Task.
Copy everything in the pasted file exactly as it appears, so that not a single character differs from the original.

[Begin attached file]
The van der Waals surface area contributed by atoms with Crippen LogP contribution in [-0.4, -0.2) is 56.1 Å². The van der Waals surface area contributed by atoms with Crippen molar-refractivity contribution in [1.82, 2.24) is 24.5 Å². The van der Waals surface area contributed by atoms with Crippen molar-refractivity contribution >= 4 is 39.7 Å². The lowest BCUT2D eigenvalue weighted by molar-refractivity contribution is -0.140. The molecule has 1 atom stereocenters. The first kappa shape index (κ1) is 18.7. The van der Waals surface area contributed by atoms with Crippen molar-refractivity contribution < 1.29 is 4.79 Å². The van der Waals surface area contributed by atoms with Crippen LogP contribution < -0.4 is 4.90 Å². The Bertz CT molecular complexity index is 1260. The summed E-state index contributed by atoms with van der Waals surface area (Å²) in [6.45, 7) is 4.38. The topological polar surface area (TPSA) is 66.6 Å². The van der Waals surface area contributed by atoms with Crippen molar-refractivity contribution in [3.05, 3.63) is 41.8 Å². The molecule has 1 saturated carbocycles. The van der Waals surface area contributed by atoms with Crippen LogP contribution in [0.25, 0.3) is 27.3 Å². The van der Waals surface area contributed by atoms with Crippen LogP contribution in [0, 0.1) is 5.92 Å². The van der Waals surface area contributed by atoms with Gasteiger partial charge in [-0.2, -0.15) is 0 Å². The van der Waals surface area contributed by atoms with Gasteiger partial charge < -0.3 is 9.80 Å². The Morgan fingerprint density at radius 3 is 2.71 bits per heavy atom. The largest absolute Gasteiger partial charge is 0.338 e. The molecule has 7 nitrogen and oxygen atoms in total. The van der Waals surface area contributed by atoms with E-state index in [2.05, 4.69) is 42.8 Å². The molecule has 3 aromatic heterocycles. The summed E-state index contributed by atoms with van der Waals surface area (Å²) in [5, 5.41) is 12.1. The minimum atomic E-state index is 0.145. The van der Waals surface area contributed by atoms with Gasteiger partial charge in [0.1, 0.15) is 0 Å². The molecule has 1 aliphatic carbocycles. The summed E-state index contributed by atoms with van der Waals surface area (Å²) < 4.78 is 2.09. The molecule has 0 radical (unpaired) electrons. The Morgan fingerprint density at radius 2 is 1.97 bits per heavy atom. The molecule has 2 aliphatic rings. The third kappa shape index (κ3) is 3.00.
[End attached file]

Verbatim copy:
The van der Waals surface area contributed by atoms with Crippen LogP contribution in [-0.4, -0.2) is 56.1 Å². The van der Waals surface area contributed by atoms with Crippen molar-refractivity contribution in [1.82, 2.24) is 24.5 Å². The van der Waals surface area contributed by atoms with Crippen molar-refractivity contribution >= 4 is 39.7 Å². The lowest BCUT2D eigenvalue weighted by molar-refractivity contribution is -0.140. The molecule has 1 atom stereocenters. The first kappa shape index (κ1) is 18.7. The van der Waals surface area contributed by atoms with Crippen molar-refractivity contribution < 1.29 is 4.79 Å². The van der Waals surface area contributed by atoms with Crippen LogP contribution < -0.4 is 4.90 Å². The Bertz CT molecular complexity index is 1260. The summed E-state index contributed by atoms with van der Waals surface area (Å²) in [6.45, 7) is 4.38. The topological polar surface area (TPSA) is 66.6 Å². The van der Waals surface area contributed by atoms with Crippen molar-refractivity contribution in [3.05, 3.63) is 41.8 Å². The molecule has 1 saturated carbocycles. The van der Waals surface area contributed by atoms with Crippen LogP contribution in [0.25, 0.3) is 27.3 Å². The van der Waals surface area contributed by atoms with Crippen LogP contribution in [0, 0.1) is 5.92 Å². The van der Waals surface area contributed by atoms with Gasteiger partial charge in [-0.2, -0.15) is 0 Å². The van der Waals surface area contributed by atoms with Gasteiger partial charge < -0.3 is 9.80 Å². The Morgan fingerprint density at radius 3 is 2.71 bits per heavy atom. The largest absolute Gasteiger partial charge is 0.338 e. The molecule has 7 nitrogen and oxygen atoms in total. The van der Waals surface area contributed by atoms with E-state index in [2.05, 4.69) is 42.8 Å². The molecule has 3 aromatic heterocycles. The summed E-state index contributed by atoms with van der Waals surface area (Å²) in [5, 5.41) is 12.1. The minimum atomic E-state index is 0.145. The van der Waals surface area contributed by atoms with Gasteiger partial charge in [0.1, 0.15) is 0 Å². The molecule has 1 aliphatic carbocycles. The summed E-state index contributed by atoms with van der Waals surface area (Å²) < 4.78 is 2.09. The molecule has 0 radical (unpaired) electrons. The Morgan fingerprint density at radius 2 is 1.97 bits per heavy atom. The molecule has 2 aliphatic rings. The third kappa shape index (κ3) is 3.00.